Gerald Burns, in Southwest Review (© 1971 by Southern Methodist University Press), Spring, 1971.
It appears that Pound the Orientalist scarcely existed. His celebrated translations have only a sketchy connection with the originals. This would be fine, hardly worth mentioning, except for the fact that in the later Cantos he goes one step further and instead of giving us his visual semantic intuitions, he gives us the Chinese characters themselves. He has stopped translating so we can all—what fun!—become sinologues or imagists or both.
At least part of this impulse, we may be sure, is to change the look of the poem. But a poet moving toward illustration—even as recondite as picture-writing—has either worn out his verbal resources or has started playing erudite games because he is bored. If poetry is rooted in the living tongue, as Pound has said, must we all learn the sound system of Chinese? Or do we regard the strokes as illuminations in the manuscript? The use of ideograms as a concrete element is really the culmination of a process begun long before, an insistence on naming things of personal significance to the writer. And so we must conclude that this visual delicatessen will yield up its full flavor only to one man and he is dead. (p. 36)
Pound says of Confucius, "He liked good music, he collected 'The Odes' to keep his followers from abstract discussion. That is, 'The Odes' give particular instances. They do not lead to exaggerations of dogma."
This is not only the voice of an elderly imagist who likes particular instances himself. It is the voice of a man obsessed with what could be hefted or shaped or seen or named. As if beyond the concrete lay the void of absolute terror, filled with creatures of no name. One wonders if this same obsession didn't underlie his love for the America of 1760–1830, an Edenic time of small farmers and craftsmen who worked with their hands and kept their savings under the cellar floor. It explains, perhaps, his equation of goodness with craftsmanship, his notion that from fit activity come fit thoughts. It is not unrelated to the fact that Mussolini, on first gaining power, cried out for a return to an artisan society—a cry that must have echoed Pound's creed joyously. And from here it is only a short step to his hatred of credit and capital—invisible money, the greatest abstraction of all, based on future demand instead of present satisfaction, the very opposite of what can be stored under the cellar floor. His downward progress from there has been chronicled—through his hatred of banking and usury to his hatred of Jews. It is ironic that the intention he ascribes to Confucius—the need to avoid exaggerations of dogma—was what proved his own undoing. He really had no head for anything but language, least of all for the illusionary constructs of finance.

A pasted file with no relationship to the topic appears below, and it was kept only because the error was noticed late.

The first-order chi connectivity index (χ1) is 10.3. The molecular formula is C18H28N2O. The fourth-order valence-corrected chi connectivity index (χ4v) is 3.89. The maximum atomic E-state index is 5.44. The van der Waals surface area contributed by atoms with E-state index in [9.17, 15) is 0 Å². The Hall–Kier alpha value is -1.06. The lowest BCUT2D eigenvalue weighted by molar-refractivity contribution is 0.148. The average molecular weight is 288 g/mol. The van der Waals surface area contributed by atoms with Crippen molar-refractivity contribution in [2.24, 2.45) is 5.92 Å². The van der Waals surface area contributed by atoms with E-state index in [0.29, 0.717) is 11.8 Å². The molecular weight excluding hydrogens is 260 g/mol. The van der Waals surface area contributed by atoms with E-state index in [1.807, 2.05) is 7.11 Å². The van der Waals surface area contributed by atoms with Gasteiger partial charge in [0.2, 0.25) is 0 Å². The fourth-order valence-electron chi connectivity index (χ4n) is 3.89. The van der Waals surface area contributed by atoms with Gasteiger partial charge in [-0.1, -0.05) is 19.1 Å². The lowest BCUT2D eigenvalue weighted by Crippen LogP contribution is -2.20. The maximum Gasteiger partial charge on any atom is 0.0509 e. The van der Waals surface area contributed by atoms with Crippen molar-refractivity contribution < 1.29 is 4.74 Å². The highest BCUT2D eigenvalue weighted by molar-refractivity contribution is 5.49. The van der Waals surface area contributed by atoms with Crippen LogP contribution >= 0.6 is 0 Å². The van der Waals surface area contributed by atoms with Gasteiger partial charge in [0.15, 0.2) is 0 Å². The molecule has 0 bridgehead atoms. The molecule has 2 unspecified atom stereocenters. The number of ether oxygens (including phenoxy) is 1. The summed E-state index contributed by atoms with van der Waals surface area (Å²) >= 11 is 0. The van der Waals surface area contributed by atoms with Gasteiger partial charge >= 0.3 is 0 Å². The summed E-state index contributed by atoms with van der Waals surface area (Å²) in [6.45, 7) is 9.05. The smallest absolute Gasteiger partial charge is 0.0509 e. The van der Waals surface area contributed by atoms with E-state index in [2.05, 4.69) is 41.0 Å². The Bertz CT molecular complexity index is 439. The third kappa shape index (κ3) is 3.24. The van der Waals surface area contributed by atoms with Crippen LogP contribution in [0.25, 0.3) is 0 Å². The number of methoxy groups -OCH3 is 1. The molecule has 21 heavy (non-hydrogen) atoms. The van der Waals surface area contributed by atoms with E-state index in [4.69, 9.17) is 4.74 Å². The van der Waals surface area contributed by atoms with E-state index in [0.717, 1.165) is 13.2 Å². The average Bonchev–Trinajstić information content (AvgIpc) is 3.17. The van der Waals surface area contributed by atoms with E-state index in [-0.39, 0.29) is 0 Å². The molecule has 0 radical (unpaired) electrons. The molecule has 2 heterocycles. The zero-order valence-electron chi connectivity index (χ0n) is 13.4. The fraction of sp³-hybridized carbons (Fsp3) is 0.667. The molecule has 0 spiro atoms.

Yes, language was what he knew. He was a tinkerer, a Ford or Edison out in the toolshed of English poetry, making it harder and tougher, giving it shape and speed and illumination. He was not interested in what your poems were about but in how hard-edge your lines were. If Pound goes unread now and in the future, except among academics, it will be because of this, because readers will sense that behind the brilliance he was only a technician, a better fabricator and no more. The social issues of his day didn't interest him. He cared about reforming the word only, and the time was never far off when this aestheticism would betray him into stupidity or worse. And his compassionless core locates him in the 19th century after all—the decade of Swinburne and Rossetti, of velvet jackets and flowing ties, all of which he hated so much.
His tragedy, then, is not merely a personal one—12 years in a place for the criminally insane. It is the tragedy of failed art (I almost wrote heart), art that only incidentally reached beyond craft or technology and into the ageless issues of poetry—love and freedom and justice and redemption. It is simply not enough to re-scrutinize the English sentence. The age demanded more.
But time passes and fairness requires that we acknowledge a last attempt at atonement, a belated apology by the poet. The Cookson anthology [Selected Prose, 1909–1965, edited by William Cookson] contains a brief Foreword written especially by Pound and dated July 4, 1972. He was 86 years old then and in failing health. Here are the last four lines:
In sentences referring to groups or races
"they" should be used with great care.
I was out of focus, taking a symptom for a cause.